Is God for Us?

The serpent was the shrewdest of all the wild animals the LORD God had made. One day he asked the woman, “Did God really say you must not eat the fruit from any of the trees in the garden?” “Of course we may eat fruit from the trees in the garden,” the woman replied. “It’s only the fruit from the tree in the middle of the garden that we are not allowed to eat. God said, ‘You must not eat it or even touch it; if you do, you will die.’ ” “You won’t die!” the serpent replied to the woman. “God knows that your eyes will be opened as soon as you eat it, and you will be like God, knowing both good and evil.” (Genesis 3:1-5 NLT)

Since the creation of the world, Satan has placed doubt in the minds of men and women as to whether or not God is truly for them. He has placed seeds of doubt as to whether God truly cares for them and wants what’s best for them. When we find ourselves thinking or asking whether God is for us or against us, we can be sure that the source of that thought, that the author of that question is Satan himself. But here’s the thing about Satan: he is a liar and the father of lies (John 8:44). His desire is to cause us to lose faith, to doubt God’s love for us, by making us think that God is not for us but against us. When things become difficult and anxiety creeps into our lives, that’s when this enemy of our souls will pounce. But, as the apostle Peter wrote, we must remember to cast all of our anxiety on God. Why? Because He cares for us (1 Peter 5:7).

Scripture is quite clear that not only is God for us, but He cares for us and truly wants what is best for us. His plan for us is always to prosper us and never harm us (Jeremiah 29:11). He causes all things to work together for good to those who love Him (Romans 8:28). When we cast our burdens on Him, He will sustain us (Psalm 55:22). The God who cares about the birds of the air and the grass of the field cares even more for us (Matthew 6:26, 30). We can be sure that if we commit our lives to God, when we trust in Him, He will give us the desires of our heart (Psalm 37:3-5). God Himself has told us that He will never leave us or forsake us (Hebrews 13:5).

And so, we can be sure that, no matter what the enemy may try to make us believe, God truly cares for us and is for us. And if God is for us, then no one can stand against us (Romans 8:31). Not even the father of lies.

Scripture quotations marked NLT are taken from the Holy Bible, New Living Translation, copyright © 1996, 2004, 2015 by Tyndale House Foundation. Used by permission of Tyndale House Publishers, Inc., Carol Stream, Illinois 60188. All rights reserved.

Christmas: God’s Love Letter

Christmas is God’s way of saying to all of us, “I love you.”

For to us a child is born, to us a son is given; and the government shall be upon his shoulder, and his name shall be called Wonderful Counselor, Mighty God, Everlasting Father, Prince of Peace. (Isaiah 9:6, ESV)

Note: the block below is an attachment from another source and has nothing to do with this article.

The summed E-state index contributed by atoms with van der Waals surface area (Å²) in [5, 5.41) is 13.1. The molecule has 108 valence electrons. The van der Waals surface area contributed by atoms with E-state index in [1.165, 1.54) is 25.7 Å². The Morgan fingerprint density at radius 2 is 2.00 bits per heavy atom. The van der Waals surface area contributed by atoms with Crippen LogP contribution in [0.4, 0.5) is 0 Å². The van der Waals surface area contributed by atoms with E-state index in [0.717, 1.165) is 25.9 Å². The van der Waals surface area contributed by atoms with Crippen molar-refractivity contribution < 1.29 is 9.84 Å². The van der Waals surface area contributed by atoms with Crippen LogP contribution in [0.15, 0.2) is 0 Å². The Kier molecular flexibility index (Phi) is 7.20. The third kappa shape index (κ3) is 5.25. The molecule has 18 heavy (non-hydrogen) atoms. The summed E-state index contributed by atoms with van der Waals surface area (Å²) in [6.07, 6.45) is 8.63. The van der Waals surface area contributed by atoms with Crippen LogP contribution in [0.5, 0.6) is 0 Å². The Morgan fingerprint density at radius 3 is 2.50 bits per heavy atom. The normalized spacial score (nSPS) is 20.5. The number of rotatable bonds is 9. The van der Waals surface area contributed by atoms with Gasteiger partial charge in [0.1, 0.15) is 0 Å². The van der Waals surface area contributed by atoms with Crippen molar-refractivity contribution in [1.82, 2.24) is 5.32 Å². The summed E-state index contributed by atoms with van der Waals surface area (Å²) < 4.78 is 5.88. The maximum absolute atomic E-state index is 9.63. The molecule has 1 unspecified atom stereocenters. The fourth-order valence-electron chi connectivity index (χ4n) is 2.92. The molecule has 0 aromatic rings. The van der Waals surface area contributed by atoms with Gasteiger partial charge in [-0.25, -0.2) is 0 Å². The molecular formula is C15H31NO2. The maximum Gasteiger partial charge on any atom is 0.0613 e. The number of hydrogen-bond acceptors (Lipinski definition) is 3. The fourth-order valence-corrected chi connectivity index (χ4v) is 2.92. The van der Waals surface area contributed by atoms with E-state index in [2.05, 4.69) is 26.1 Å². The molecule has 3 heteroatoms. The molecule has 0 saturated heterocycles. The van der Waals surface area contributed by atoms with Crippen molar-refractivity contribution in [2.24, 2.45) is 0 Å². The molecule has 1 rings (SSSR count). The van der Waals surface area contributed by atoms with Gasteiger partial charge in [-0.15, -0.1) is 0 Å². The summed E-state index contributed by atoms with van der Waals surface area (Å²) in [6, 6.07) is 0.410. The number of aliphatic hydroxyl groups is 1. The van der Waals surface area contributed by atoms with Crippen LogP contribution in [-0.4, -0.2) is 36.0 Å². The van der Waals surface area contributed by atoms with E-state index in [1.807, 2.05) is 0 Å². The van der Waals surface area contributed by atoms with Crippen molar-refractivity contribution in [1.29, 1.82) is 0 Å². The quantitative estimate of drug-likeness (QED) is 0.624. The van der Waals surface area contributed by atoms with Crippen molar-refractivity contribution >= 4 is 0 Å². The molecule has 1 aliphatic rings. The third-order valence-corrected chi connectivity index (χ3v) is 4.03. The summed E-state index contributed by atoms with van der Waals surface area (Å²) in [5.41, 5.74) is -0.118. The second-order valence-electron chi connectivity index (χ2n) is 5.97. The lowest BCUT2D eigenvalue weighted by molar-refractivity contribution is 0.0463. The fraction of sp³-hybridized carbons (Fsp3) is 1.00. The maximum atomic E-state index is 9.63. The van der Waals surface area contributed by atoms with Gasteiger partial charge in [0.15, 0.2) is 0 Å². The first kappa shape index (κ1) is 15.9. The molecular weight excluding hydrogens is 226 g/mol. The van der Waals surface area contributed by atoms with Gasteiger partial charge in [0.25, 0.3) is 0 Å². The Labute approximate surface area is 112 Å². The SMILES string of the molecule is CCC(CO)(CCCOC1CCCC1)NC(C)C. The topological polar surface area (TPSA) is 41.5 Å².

Love letters. I’m sure that most of us would say that we love receiving them. Some even save them throughout the years, pulling them out occasionally to read them. They come from our spouses, from our children, or from others who have occupied a special place in our hearts at some point in our lives. And we treasure them because they are tangible expressions of the love that person had or has for us.

Today, we celebrate Christmas, remembering the birth of Jesus Christ, the Son of God, who was born into this world so that we may have eternal life. Christmas is God’s love letter to us. It is God’s way of saying to all of us, “I love you!” It is the tangible expression of the love that comes to us from our heavenly Father, the God who is love Himself (1 John 4:8, 16). Through the birth of a little baby in a stable in Bethlehem, God’s Son who would one day pay the penalty for our sins, God was showing us how much He loves us (1 John 4:9). He was saying, “I love you so much that I am sending my only Son into the world so that, if you believe in Him, you will have eternal life (John 3:16).

As we celebrate the birth of the Savior of the world today, my prayer is that each of us will pause to reflect on God’s love letter, Jesus Christ, the greatest love letter ever written. And let our lives and our hearts be our love letters to Him!

A blessed and merry Christmas to all!

Jesus is the Light

In the neighborhood that I live in, Netherwood Heights in Plainfield, New Jersey, we have an annual tradition on Christmas Eve. Neighbors gather together in the morning to create luminaries, paper bags filled with sand and a candle. The bags are then transported throughout the neighborhood and placed at the curb where they wait to be lit just before it gets dark. When the sun goes down and darkness descends on the neighborhood, light from the luminaries lines the streets, and the sight is breathtaking. One cannot walk or drive the streets of Netherwood Heights on Christmas Eve and not feel uplifted.

This display of light, combined with the lights that adorn the outside of homes and shine from the Christmas trees displayed inside those homes serve as a wonderful reminder of the birth of Jesus. Over 2,000 years ago, Jesus was sent into the darkness of this world just as the prophet Isaiah had written centuries before that: